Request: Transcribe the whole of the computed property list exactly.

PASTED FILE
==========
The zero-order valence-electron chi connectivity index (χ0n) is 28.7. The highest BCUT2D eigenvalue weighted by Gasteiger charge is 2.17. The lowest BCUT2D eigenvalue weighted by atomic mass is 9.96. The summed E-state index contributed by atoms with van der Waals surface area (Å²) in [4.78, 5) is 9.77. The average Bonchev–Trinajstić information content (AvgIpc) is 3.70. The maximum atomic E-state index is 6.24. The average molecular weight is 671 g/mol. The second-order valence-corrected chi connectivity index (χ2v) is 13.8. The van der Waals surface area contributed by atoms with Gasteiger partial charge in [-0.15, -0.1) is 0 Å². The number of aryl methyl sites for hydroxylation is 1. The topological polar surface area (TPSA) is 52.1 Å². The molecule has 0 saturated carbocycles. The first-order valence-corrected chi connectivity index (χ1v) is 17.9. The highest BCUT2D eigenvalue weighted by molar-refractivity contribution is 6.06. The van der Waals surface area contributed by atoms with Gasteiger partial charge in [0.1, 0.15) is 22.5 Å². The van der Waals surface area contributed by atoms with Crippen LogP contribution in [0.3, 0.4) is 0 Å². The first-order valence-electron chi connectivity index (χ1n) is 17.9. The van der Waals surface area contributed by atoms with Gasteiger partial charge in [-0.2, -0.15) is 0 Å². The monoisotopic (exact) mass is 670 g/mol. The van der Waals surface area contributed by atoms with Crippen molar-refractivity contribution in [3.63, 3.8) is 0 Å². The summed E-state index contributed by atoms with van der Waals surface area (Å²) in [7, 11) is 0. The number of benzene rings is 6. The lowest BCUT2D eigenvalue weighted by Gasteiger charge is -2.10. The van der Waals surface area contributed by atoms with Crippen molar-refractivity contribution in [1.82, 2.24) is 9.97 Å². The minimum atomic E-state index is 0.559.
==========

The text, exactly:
The zero-order valence-electron chi connectivity index (χ0n) is 28.7. The highest BCUT2D eigenvalue weighted by Gasteiger charge is 2.17. The lowest BCUT2D eigenvalue weighted by atomic mass is 9.96. The summed E-state index contributed by atoms with van der Waals surface area (Å²) in [4.78, 5) is 9.77. The average Bonchev–Trinajstić information content (AvgIpc) is 3.70. The maximum atomic E-state index is 6.24. The average molecular weight is 671 g/mol. The second-order valence-corrected chi connectivity index (χ2v) is 13.8. The van der Waals surface area contributed by atoms with Gasteiger partial charge in [-0.15, -0.1) is 0 Å². The number of aryl methyl sites for hydroxylation is 1. The topological polar surface area (TPSA) is 52.1 Å². The molecule has 0 saturated carbocycles. The first-order valence-corrected chi connectivity index (χ1v) is 17.9. The highest BCUT2D eigenvalue weighted by molar-refractivity contribution is 6.06. The van der Waals surface area contributed by atoms with Gasteiger partial charge in [0.1, 0.15) is 22.5 Å². The van der Waals surface area contributed by atoms with Crippen LogP contribution in [0.3, 0.4) is 0 Å². The first-order valence-electron chi connectivity index (χ1n) is 17.9. The van der Waals surface area contributed by atoms with Gasteiger partial charge in [-0.2, -0.15) is 0 Å². The monoisotopic (exact) mass is 670 g/mol. The van der Waals surface area contributed by atoms with Crippen molar-refractivity contribution in [3.63, 3.8) is 0 Å². The summed E-state index contributed by atoms with van der Waals surface area (Å²) in [7, 11) is 0. The number of benzene rings is 6. The lowest BCUT2D eigenvalue weighted by Gasteiger charge is -2.10. The van der Waals surface area contributed by atoms with Crippen molar-refractivity contribution in [1.82, 2.24) is 9.97 Å². The minimum atomic E-state index is 0.559.